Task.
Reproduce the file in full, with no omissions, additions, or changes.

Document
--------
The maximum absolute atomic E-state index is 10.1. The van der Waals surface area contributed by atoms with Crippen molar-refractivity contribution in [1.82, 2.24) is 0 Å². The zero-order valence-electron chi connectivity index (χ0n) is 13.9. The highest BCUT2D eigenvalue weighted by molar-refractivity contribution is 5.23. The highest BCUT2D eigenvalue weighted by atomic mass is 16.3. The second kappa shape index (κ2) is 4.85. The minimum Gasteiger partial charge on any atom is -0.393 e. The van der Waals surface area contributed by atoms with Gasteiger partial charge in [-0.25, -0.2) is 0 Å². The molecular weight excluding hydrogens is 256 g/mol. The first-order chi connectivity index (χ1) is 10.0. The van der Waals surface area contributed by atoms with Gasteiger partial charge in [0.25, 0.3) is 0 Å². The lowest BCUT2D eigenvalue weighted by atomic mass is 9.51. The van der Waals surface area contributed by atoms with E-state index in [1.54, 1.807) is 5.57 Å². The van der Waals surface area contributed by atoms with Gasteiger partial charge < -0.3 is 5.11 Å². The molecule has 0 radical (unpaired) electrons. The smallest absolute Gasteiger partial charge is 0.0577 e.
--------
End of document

The maximum absolute atomic E-state index is 10.1. The van der Waals surface area contributed by atoms with Crippen molar-refractivity contribution in [1.82, 2.24) is 0 Å². The zero-order valence-electron chi connectivity index (χ0n) is 13.9. The highest BCUT2D eigenvalue weighted by molar-refractivity contribution is 5.23. The highest BCUT2D eigenvalue weighted by atomic mass is 16.3. The second kappa shape index (κ2) is 4.85. The minimum Gasteiger partial charge on any atom is -0.393 e. The van der Waals surface area contributed by atoms with Gasteiger partial charge in [-0.25, -0.2) is 0 Å². The molecular weight excluding hydrogens is 256 g/mol. The first-order chi connectivity index (χ1) is 10.0. The van der Waals surface area contributed by atoms with Gasteiger partial charge in [0.25, 0.3) is 0 Å². The lowest BCUT2D eigenvalue weighted by atomic mass is 9.51. The van der Waals surface area contributed by atoms with E-state index in [1.54, 1.807) is 5.57 Å². The van der Waals surface area contributed by atoms with Gasteiger partial charge < -0.3 is 5.11 Å². The molecule has 0 radical (unpaired) electrons. The smallest absolute Gasteiger partial charge is 0.0577 e.